Biking is easy on Hayden Island. The island is flat and the Vancouver Waterfront is directly across the bridge. From the Expo Center Max train you reach Hayden Island on the pedestrian path along bridge over North Portland Harbor.
Here’s a Google tour of Hayden Island and a VR Walking Tour of the island. A proposed Comprehensive Plan included a 30ft wide bike path that would essentially demolish current homes on the waterfront, an idea that was deemed untenable since it would make 500+ island residents homeless.
Lotus Isle Park, a half-mile east of Safeway, has a south-facing beach, playground equipment and picnic tables. West Hayden Island, west of the railroad bridge, has a pristine and largely undiscovered public beach.
Too bad Hayden Island doesn’t have a bike shop. And what if you don’t have a bike?
Here’s a concept: Bike and Car Sharing. You provide a bike or car and make money off your unused vehicle.
EV4’s fast charge Solar Canopy makes money through fees, advertising, and licensing agreements.
The MAX Orange Line shelters incorporate 30, 200–watt Bifacial solar panels (6 kilowatts). Solar bus shelters can be ordered off the shelf.
The draft proposal (above) is for a solar powered bike and car share system for Hayden Island, based on OMSI’s 8.2 Kilowatt charge station. Here’s another pdf proposal for a bike-only solar canopy (BikePORT).
The operating cost of an electric car is already about 1/4 that of a similar gas car. As battery prices fall, electric cars with 200 miles of range will be price-competitive with gasoline vehicles around 2025. When that hockey stick hits there’s no going back.
Currently, the entire length of the 1,350-mile Interstate 5 corridor is recognized as an Electric Vehicle Charging Corridor, the longest in the nation.
The green dots represent 220 Volt Level 2 (fast) chargers with 3-6 hours for a full charge. For normal electric vehicle charging (up to 7.4 kW), a charging cable supplys 220 volt AC current. Using a 240-volt Level 2 station, the 2017 Fortwo Electric Drive is estimated to go from empty to full in approximately 3 hours. At a conventional 120-volt household outlet, a full recharge is expected to take more 13 hours.
DC Superfast chargers use 440 volts and take 20-40 minutes for a full charge. For quicker charging (22 kW, up to 43 kW and more), manufacturers commonly convert AC current into DC current and charge the vehicle at 50 kW (e.g. Nissan Leaf) or more (e.g. 120-135 kW Tesla Model S).
Ikea now offers a 3.3 kilowatt-hour Lithium home battery (similar to Tesla’s Powerwall), with prices starting about $4,000 USD.
Tesla Superchargers are a proprietary network of 480-volt super-fast charging stations that allow Tesla cars to be fast-charged in less than an hour. Those Supercharger stations are expected to soon use solar power.
An AeroVironment 32A fast charger ($600) includes WiFi, Voice control via Amazon Alexa and is compatible with most all Electric Vehicles.
Cars like the Nissan Leaf and Chevy Bolt, (with a 230 mile range) are the way to go for solar charge stations. The Bolt’s 60 KiloWatt/hr battery can be fully recharged in 8-9 hours using a 240-volt AC outlet while a 30 KiloWatt/hr Leaf can be charged in 3-4 hours. Nissan selected AeroVironment to supply its charging network in North America and are commonly found all over Oregon.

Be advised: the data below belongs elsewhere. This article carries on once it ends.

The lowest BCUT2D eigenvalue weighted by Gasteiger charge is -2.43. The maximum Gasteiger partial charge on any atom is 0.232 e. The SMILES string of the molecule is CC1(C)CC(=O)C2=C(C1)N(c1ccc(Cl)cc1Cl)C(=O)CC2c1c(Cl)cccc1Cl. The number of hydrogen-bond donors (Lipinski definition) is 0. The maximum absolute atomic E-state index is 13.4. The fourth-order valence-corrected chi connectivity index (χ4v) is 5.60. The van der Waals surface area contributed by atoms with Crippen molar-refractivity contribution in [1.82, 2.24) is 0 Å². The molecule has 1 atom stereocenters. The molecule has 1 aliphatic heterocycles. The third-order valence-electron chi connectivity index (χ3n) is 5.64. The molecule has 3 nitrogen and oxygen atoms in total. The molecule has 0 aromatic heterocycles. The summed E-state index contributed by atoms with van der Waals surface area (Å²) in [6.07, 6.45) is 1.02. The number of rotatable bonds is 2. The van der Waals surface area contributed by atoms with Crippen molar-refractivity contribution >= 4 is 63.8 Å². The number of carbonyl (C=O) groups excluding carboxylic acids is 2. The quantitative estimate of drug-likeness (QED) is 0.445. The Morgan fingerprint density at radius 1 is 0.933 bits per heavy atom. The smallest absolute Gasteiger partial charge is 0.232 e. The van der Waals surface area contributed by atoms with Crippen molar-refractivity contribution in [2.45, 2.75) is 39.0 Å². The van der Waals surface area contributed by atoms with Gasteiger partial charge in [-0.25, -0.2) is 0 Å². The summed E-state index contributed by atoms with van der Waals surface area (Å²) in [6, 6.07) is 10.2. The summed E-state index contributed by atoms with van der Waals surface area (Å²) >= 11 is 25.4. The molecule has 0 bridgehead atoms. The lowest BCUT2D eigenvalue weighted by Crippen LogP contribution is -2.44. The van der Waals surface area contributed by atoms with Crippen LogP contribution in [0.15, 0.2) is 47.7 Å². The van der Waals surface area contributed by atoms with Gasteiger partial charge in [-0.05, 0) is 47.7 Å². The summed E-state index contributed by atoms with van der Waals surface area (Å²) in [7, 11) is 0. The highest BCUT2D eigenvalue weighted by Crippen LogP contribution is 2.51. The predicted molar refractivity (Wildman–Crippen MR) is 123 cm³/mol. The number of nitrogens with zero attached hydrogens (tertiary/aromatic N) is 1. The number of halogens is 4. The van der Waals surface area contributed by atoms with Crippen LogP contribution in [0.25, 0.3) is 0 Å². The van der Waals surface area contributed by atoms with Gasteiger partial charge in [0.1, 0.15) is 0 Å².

The Tesla Powerwall comes with the AC inverter, so no extra labor is required to buy or install one.
The Powerwall 2 can deliver 7 kilowatts of power and has 14 kilowatt-hours of energy storage. For context, the average American household uses about 30 kilowatt-hours per day. No connection to grid power would be required in this standalone solar carport.
Dockless bike sharing systems are designed so the user need not return the bike to a station. Instead, the next user can find a nearby bike by GPS. Our proposal favors a “hybrid” system where a centralized hub is encouraged by time or money “credits” to return the bike to the same hub- but not required due to the GPS tracking option.
Call it “RE-Cycle” (Renewable Energy Cycle) or BikePORT. It might utilize 1200 watts of solar and a 2400 watt hour battery (12 volts x 200 amp/hrs) and operate independently of the power grid.
Why 1200 watts of solar? Charging a 12v (2400W/h) lead acid battery, would require a total of 200 amps x 12 volts of energy in about 5 hours of sun. To do this would take 480 watts of solar (times 5 hours) at the battery. With optimum sunlight and an MPPT charger that is 90% efficient you need a minimum of 533w. Not all of the energy that you put into the battery gets stored, however. A reasonable figure for lead acid is 85% so that gives 627.45w. Then there’s the charge station load, also running during those 5 hours, charging the bikes.
So 1200 watts of solar panels should charge the battery AND run the hub load with 5 hours of sun.
Seattle’s LimeBike and Spin both have monthly passes for heavy users with “free” 30-minute rides for $30 a month after Motivate’s Pronto system failed in Seattle. Spin has just launched in Seattle, Austin, and South San Francisco. This company is NOT the model I’m describing (although I’m not against it).
Instead, I’m proposing to use the Spinlister.com phone app, a whole different thing, and NOT Spinlister-provided bikes. Portland’s own bike stores or individuals would provide their own bikes and set their own rates in this concept.
The Lattis Smart Bike Lock lets you share the combination and change it anytime. Anyone could securely place their own bike in a bike rental rack. Entrepreneurs would supply and maintain their own bikes. Each person can set their own rates. Bikes could be tracked and lock combinations could be sent to phones.
The ‘Mobike smart lock’ integrates a Nordic Bluetooth chip. To end the ride, users can park the bikes at an approved bike parking location close to their destination, manually lock the bike, and the completed journey is logged via the Mobike app, whereupon the bicycle becomes available to the next user.
Mobikes are powered by a small generator installed on the rear wheel hub to power a lock that goes through the spokes. Seattle’s Spin and LimeBikes also use GPS-enabled smart-bikes that can be used for a dollar and parked anywhere.